The Rise of the Hal-mander: Is Gerrymandering by Algorithm the Next Frontier of Partisan Gerrymandering?
We cannot automate partisan gerrymandering out of existence, but we might perpetuate it through automation. Every ten years, around the United States, state legislatures and independent commissions draw new districts for congressional and state legislative elections, and many of these mapmakers rely on complex software and computer algorithms. Footnote #1 content: Sam Levine, ‘From Dark Art to Dark Science’: The Evolution of Digital Gerrymandering,G UARDIAN (Aug. 22, 2021, 4:00 AM), https://www.theguardian.com/us-news/2021/aug/22/gerrymandering-us-electoral-districts-congress [https://perma.cc/37FL-VDVN]. A redistricting consultant can use an algorithm to generate thousands of gerrymandered maps that comply with state and federal redistricting requirements. Footnote #2 content: Id. Reformers also craft redistricting proposals through algorithms. Footnote #3 content: See infra Section I.C.2. Like the consultant who generates thousands of gerrymandered maps, a reformer can generate thousands of nongerrymandered Footnote #4 content: It is important to note that these maps are not necessarily objective because algorithms require choices, which have political consequences. See infra Section IV.A.1. maps that comply with state and federal redistricting requirements. Footnote #5 content: See infra Section I.C.2. Whether to gerrymander more efficiently under the cover of a facially neutral algorithm or to prevent gerrymandering by handing control to a facially neutral algorithm, states might consider an automated redistricting process.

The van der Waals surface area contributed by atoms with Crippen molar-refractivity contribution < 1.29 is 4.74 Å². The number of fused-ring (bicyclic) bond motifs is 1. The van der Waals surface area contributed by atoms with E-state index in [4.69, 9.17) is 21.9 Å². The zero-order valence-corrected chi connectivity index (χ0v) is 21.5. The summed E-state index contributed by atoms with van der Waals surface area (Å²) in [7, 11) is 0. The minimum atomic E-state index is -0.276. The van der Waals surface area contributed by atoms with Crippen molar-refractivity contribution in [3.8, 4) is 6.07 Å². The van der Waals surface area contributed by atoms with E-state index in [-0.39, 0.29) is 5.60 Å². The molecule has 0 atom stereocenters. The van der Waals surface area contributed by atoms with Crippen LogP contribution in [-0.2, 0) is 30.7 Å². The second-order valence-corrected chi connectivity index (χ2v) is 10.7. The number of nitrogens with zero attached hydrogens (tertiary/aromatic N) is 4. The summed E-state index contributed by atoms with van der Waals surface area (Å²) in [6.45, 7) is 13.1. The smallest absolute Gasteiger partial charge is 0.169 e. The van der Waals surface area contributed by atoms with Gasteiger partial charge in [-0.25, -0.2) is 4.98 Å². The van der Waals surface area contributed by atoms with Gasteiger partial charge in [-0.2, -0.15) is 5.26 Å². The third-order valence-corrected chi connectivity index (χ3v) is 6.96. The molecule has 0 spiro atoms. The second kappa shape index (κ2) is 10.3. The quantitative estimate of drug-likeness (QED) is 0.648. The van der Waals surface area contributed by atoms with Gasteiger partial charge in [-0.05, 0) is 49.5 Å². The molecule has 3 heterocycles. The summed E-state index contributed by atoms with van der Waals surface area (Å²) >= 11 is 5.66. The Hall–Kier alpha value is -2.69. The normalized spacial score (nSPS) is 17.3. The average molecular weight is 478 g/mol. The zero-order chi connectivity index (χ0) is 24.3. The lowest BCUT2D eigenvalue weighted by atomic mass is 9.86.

One example can be found in North Carolina. North Carolina decided its state legislative districts in 2019 with a nearly automated redistricting process. Footnote #6 content: See Common Cause v. Lewis, No. 18 CVS 014001, 2019 WL 13198027, at *3 (N.C. Super. Ct. Oct. 28, 2019); Miles Parks, A Surprise Vote, Thrown Phone and Partisan ‘Mistrust’ Roil N.C. as Maps Are Redrawn, NPR (Sept. 16, 2019, 5:19 AM),https://www.npr.org/2019/09/16/760177030/a-surprise-vote-thrown-phone-and-partisan-mistrust-roil-n-c-as-maps-are-redrawn [https://perma.cc/7WW9-AZNG]. After a state court ruled that North Carolina’s state senate and house districts were unconstitutional because of partisan bias, the Republican majority had to redraw the districts. Footnote #7 content: Parks, supra note 6; Common Cause v. Lewis, No. 18 CVS 014001, 2019 WL 4569584, at *135–37 (N.C. Super. Ct. Sept. 3, 2019).